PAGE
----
Last night at the Manchester Arena, 22 people lost their lives and nearly 60 others were injured in a terror attack.
More help for veterans in Wirral and Cheshire
The NHS want to give better treatment to people return from active service in Afghanistan
Janet Foster, clinical lead for CWP’s improving access to psychological therapies service in Western Cheshire, said: "We are actively encouraging former service men and women to get involved and help shape the support available to ex-military personnel.
"6,000 former service men and women resettle into civilian life with their families in the North West each year; many of these will require psychological support following their experiences. One in four will suffer depression or anxiety, anger and trauma related problems are also prominent and individuals often use alcohol or illicit drugs to cope."
Gary Cameron, director of Military Mental Health CIC, knows the devastating affects that post war mental health issues can have. Upon leaving the army in 1994, Gary felt ready to go straight into work and secured a good job with the NHS. Whilst at the time he thought that this was the perfect start to his new life, he now appreciates it was a step too far.
"I felt really anxious about being in busy areas because of some of my experiences as a soldier. Getting public transport and walking around the hospital I worked in used to panic me, so much so that I soon found I couldn’t make the journey or enter the hospital without having a few drinks first."
Gary became dependent on alcohol to get him through each day, his addiction lost him his job at the hospital, and this cycle was repeated twice more before Gary eventually lost his home too.
"It took me seven years to recognise that I may have a mental health problem. Having been institutionalised as a soldier and constantly been expected to portray a macho image, I had found it really difficult to accept that something was not right, let alone ask for help."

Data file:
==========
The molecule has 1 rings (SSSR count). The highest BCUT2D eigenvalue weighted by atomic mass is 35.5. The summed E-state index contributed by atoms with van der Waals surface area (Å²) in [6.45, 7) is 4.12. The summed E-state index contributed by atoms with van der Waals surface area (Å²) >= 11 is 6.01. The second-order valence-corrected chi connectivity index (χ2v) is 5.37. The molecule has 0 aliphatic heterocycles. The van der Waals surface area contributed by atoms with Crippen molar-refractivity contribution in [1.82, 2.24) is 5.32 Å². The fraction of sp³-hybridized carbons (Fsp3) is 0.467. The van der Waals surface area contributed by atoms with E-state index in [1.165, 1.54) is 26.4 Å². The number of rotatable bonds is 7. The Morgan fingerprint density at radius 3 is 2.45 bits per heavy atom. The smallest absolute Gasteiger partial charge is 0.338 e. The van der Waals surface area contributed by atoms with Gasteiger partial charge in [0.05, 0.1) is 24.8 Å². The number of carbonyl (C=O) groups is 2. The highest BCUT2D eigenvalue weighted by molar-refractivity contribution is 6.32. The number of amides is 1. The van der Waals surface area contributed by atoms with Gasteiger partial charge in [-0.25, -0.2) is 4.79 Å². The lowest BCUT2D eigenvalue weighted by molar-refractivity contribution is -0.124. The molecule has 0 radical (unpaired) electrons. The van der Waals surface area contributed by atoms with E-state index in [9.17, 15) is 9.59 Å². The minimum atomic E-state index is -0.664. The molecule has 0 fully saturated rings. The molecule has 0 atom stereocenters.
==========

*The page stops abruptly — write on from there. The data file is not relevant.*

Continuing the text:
Gary finally admitted he was not coping and went to his local mental health service who gave him the support that he desperately needed. Now, several years on, Gary dedicates his life to helping those people who are experiencing the same problems as he did, his message to the ex-servicemen and women of Western Cheshire is clear:
"CWP are offering you a great chance to help shape the support that is available to those that need it. We all have scars as a result of service but you can help to make sure those with invisible scars are not left to suffer in silence."
The focus group will meet on Friday 30th September 2011 at 10.30am (venue to be confirmed). For more information about becoming involved or to speak anonymously with a member of staff, please call Janet Foster 01244 397575 or Sue Owens 01244 362106.
Following the terrorist attach, you can help by giving blood.
Men are less likely to talk than women with 54% of women having had a conversation compared to 37% of men.
Specialist teams are searching land on the Wirral as part of an inquiry into the disappearance of Steven Preston in 1992.
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